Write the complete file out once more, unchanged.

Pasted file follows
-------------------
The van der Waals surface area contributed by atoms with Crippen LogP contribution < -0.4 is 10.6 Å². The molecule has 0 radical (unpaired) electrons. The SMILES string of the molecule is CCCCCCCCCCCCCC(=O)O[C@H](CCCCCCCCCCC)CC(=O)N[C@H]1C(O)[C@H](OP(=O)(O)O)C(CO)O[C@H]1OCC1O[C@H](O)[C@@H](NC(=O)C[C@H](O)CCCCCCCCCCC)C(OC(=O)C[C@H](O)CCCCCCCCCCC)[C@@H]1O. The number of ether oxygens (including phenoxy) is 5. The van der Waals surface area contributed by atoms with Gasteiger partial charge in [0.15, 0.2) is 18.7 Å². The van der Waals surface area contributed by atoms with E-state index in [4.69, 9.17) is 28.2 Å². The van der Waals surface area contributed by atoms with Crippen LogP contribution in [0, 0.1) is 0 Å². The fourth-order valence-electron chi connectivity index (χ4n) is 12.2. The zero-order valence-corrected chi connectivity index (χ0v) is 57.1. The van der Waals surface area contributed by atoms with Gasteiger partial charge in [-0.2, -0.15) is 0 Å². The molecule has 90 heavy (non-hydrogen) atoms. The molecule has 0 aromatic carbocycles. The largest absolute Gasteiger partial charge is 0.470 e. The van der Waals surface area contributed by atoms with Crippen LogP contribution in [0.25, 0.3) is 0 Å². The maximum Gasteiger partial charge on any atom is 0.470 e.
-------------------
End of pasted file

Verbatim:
The van der Waals surface area contributed by atoms with Crippen LogP contribution < -0.4 is 10.6 Å². The molecule has 0 radical (unpaired) electrons. The SMILES string of the molecule is CCCCCCCCCCCCCC(=O)O[C@H](CCCCCCCCCCC)CC(=O)N[C@H]1C(O)[C@H](OP(=O)(O)O)C(CO)O[C@H]1OCC1O[C@H](O)[C@@H](NC(=O)C[C@H](O)CCCCCCCCCCC)C(OC(=O)C[C@H](O)CCCCCCCCCCC)[C@@H]1O. The number of ether oxygens (including phenoxy) is 5. The van der Waals surface area contributed by atoms with Gasteiger partial charge in [0.15, 0.2) is 18.7 Å². The van der Waals surface area contributed by atoms with E-state index in [4.69, 9.17) is 28.2 Å². The van der Waals surface area contributed by atoms with Crippen LogP contribution in [0, 0.1) is 0 Å². The fourth-order valence-electron chi connectivity index (χ4n) is 12.2. The zero-order valence-corrected chi connectivity index (χ0v) is 57.1. The van der Waals surface area contributed by atoms with Gasteiger partial charge in [-0.2, -0.15) is 0 Å². The molecule has 90 heavy (non-hydrogen) atoms. The molecule has 0 aromatic carbocycles. The largest absolute Gasteiger partial charge is 0.470 e. The van der Waals surface area contributed by atoms with Crippen LogP contribution in [0.25, 0.3) is 0 Å². The maximum Gasteiger partial charge on any atom is 0.470 e.